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Sci Rep. 2016 Oct 18;6:35284. doi: 10.1038/srep35284.

Genome-wide diversity and gene expression profiling of Babesia microti isolates identify polymorphic genes that mediate host-pathogen interactions.

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Institute for Genome Sciences, University of Maryland School of Medicine, Baltimore MD 21201 USA.
Department of Microbiology and Immunology, University of Maryland School of Medicine, Baltimore MD 21201 USA.
Institut de Biologie Computationnelle, IBC, Université de Montpellier, 860 rue St Priest, Bat 5 - CC05019, 34095 Montpellier, Cedex 5, France.
Institut de Recherche en Cancérologie de Montpellier, IRCM - INSERM U896 &Université de Montpellier &ICM, Institut régional du Cancer Montpellier, Campus Val d'Aurelle, 34298 Montpellier, Cedex 5 France.
Department of Internal Medicine, Section of Infectious Diseases, Yale School of Medicine, 15 York St., New Haven, Connecticut, CT 06520 USA.
Yale School of Public Health and Yale School of Medicine, 60 College St., New Haven, Connecticut, CT 06520 USA.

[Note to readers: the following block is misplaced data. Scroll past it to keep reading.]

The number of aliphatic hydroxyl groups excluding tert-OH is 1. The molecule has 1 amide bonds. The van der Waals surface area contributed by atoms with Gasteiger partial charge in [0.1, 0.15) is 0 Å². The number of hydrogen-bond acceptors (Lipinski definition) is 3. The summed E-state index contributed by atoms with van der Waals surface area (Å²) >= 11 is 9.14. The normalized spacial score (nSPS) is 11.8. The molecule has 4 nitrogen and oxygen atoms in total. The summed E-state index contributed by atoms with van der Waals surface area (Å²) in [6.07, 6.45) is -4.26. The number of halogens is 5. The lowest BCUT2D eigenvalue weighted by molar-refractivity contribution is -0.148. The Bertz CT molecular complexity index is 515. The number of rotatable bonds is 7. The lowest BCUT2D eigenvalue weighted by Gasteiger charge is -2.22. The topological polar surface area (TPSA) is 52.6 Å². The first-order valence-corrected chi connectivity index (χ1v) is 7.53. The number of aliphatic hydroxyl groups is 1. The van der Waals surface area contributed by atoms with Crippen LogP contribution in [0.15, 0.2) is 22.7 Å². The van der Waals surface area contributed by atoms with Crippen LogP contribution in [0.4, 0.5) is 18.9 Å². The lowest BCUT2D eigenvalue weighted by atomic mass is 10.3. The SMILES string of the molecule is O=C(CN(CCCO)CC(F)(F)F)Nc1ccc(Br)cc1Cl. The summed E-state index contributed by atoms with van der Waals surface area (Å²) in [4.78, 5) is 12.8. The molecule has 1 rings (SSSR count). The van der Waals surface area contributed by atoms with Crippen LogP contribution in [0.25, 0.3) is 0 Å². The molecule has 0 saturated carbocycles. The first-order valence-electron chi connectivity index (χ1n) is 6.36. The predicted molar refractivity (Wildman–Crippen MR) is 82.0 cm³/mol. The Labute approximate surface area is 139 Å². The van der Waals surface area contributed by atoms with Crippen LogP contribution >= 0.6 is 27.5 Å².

Institut de Genomique Fonctionnelle, IGF - CNRS UMR 5203, 141 rue de la cardonille, 34094 Montpellier, Cedex 05, France.
Antigen Discovery Inc., Irvine, CA, 92618 USA.
Université de Montpellier, IES, UMR 5214, 860 rue de St Priest, Bt5, 34095 Montpellier, France.
CIRAD, UMR 17, Cirad-Ird, TA-A17/G, Campus International de Baillarguet, 34398 Montpellier, France.


Babesia microti, a tick-transmitted, intraerythrocytic protozoan parasite circulating mainly among small mammals, is the primary cause of human babesiosis. While most cases are transmitted by Ixodes ticks, the disease may also be transmitted through blood transfusion and perinatally. A comprehensive analysis of genome composition, genetic diversity, and gene expression profiling of seven B. microti isolates revealed that genetic variation in isolates from the Northeast United States is almost exclusively associated with genes encoding the surface proteome and secretome of the parasite. Furthermore, we found that polymorphism is restricted to a small number of genes, which are highly expressed during infection. In order to identify pathogen-encoded factors involved in host-parasite interactions, we screened a proteome array comprised of 174 B. microti proteins, including several predicted members of the parasite secretome. Using this immuno-proteomic approach we identified several novel antigens that trigger strong host immune responses during the onset of infection. The genomic and immunological data presented herein provide the first insights into the determinants of B. microti interaction with its mammalian hosts and their relevance for understanding the selective pressures acting on parasite evolution.

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